This was my boys' favorite. It tells Samuel Adam's life in a 32pp. comic book format and is historically accurate. We typically learn the same information from this book that we did in a 64 or 86 page chapter book biography.

 
Buttering the cornmeal molasses rolls
Buttering the cornmeal molasses rolls

Snack and Review

17. Let the children brush melted butter over the cornmeal molasses rolls and each child will eat one and drink a cup of water.

TEACHER/FAMILY 1: YOU WILL NEED: cups for water & napkins

18. 5 Minute Review of what we learned. Ask questions such as: Who can name one of the 13 colonies? Who was the king over in England that we learned about? What did he do that the colonists didn’t like? Who was Patrick Henry? What is he famous for saying? Who was Samuel Adams?

Joke: What did King George III think of the American colonists?

He thought they were revolting!

Material List for the Lesson

*Everyone needs to bring per child:
-1 item to be used as white wig for your child (cotton batting, white hand-towel, white pillowcase, etc.)
-1 piece of cloth ribbon (preferred) or other ribbon (about 6-8 inches) (to be used to tie the pony tail on the “wig”)
-3 strips of black craft foam (preferred) or black construction paper cut out using the pattern found on p. 13 of
http://www.coreknowledge.org/mimik/mimik_uploads/lesson_plans/88/Revere%20Redcoats%20and%20Revolution.pdf (preferred) OR simply cut them into 9”x3” strips (These will get used to make hats.)
-stapler (1 per family) (optional – if you have one)
-clean 2 liter bottle to use to make homemade root beer (1 per family)
-a funnel that can be used with edible items (i.e. not one you’ve used for car oil)
-a pitcher to hold & pour tap water or a gallon of bottled water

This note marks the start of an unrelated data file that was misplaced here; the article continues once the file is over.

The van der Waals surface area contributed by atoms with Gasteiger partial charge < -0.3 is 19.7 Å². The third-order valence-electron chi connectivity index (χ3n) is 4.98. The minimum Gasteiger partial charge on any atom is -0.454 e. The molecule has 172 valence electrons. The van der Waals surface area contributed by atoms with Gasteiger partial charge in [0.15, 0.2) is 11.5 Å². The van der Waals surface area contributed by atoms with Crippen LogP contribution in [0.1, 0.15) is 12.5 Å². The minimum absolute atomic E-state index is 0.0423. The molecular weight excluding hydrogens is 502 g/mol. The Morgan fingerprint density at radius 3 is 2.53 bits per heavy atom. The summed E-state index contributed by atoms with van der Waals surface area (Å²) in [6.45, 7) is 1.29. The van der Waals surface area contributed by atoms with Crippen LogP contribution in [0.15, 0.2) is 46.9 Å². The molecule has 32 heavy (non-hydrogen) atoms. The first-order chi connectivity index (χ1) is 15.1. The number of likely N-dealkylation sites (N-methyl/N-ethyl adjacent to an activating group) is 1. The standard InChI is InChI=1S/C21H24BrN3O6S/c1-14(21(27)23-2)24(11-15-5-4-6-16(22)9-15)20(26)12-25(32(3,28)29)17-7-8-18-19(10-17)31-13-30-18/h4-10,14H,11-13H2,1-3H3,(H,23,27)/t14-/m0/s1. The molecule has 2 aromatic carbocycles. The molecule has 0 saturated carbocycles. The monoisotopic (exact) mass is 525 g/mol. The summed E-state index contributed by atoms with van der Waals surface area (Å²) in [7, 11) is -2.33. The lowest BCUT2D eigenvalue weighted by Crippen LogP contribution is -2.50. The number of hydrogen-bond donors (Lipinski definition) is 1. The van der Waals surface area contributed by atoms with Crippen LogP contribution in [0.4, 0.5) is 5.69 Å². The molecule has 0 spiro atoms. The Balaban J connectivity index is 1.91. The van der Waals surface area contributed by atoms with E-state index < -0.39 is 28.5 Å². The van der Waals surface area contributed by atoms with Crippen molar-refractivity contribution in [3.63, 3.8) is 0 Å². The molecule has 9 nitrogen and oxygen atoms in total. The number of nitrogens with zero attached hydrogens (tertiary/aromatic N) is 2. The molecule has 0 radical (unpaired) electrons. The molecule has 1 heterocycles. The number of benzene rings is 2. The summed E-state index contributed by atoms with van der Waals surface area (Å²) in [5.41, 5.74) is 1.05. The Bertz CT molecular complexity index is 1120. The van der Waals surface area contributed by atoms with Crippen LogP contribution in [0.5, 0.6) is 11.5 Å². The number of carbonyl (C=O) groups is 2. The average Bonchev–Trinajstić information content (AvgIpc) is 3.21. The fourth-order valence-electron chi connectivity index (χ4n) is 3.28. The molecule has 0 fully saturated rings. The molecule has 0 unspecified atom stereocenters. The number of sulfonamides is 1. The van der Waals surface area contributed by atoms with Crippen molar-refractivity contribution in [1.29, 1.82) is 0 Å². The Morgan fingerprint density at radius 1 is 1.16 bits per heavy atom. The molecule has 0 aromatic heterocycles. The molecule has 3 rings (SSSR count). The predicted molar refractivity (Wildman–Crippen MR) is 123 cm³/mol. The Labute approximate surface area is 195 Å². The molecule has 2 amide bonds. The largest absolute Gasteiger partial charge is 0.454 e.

-1 cup of sugar (pre-measured or bring a bag of sugar and a measuring cup)

*Items to be assigned to bring for the entire group:
-Book: Mary Geddy's Day: A Day in Colonial Williamsburg by Kate Waters.
-Book: Can't You Make Them Behave King George? by Jean Fritz
-Book: Why Don't You Get a Horse, Sam Adams? by Jean Fritz
-Baking items (1 set per 4-5 children): 1 large & 1 small mixing bowl, measuring cups & spoons, mixing spoon, 1 liquid measuring cup, 9-inch round baking pan such as a cake pan, pastry brush,
-cornmeal
-molasses
-salt
-non-stick cooking spray
-active, dry yeast (used for both the rolls & the root beer)
-butter
-eggs
-wax paper
-1 large map that shows the 13 colonies (a placemat map of the United States would work if you don’t have one of the 13 colonies)
-13 Colonies song printed off for the children to read & sing along
-a crown and any other royal regalia you have (robe, scepter, sheet to cover the seat to make it look like a thrown, etc.)
-a miniature picture of King George III
-tape
-costume items to dress up as Patrick Henry
-a miniature picture of Patrick Henry
-picture of the painting of Patrick Henry giving famous speech against Stamp Act by Peter Rothermel (We used the one on p. 15 in “Revolutionary War” by Bart McDowell)
-props to use while reading book on Samuel Adams (optional)
-miniature picture of Samuel Adams
-cups for water & napkins

Great Activity Idea Books - Need more great activity ideas? Check out these books!

The American Revolution for Kids: A History with 21 Activities (For Kids series)
The American Revolution for Kids: A History with 21 Activities (For Kids series)

This is my favorite! *Also look for "Great Colonial America Projects: You Can Build Yourself" (Build It Yourself) by Kris Bordessa.

 

Ready for the next lesson?

Singing the Declaration of Independence using a quill pen and homemade ink from Lesson 3: Lexington and Concord, Thomas Jefferson, and Declaration of Independence Lesson
Singing the Declaration of Independence using a quill pen and homemade ink from Lesson 3: Lexington and Concord, Thomas Jefferson, and Declaration of Independence Lesson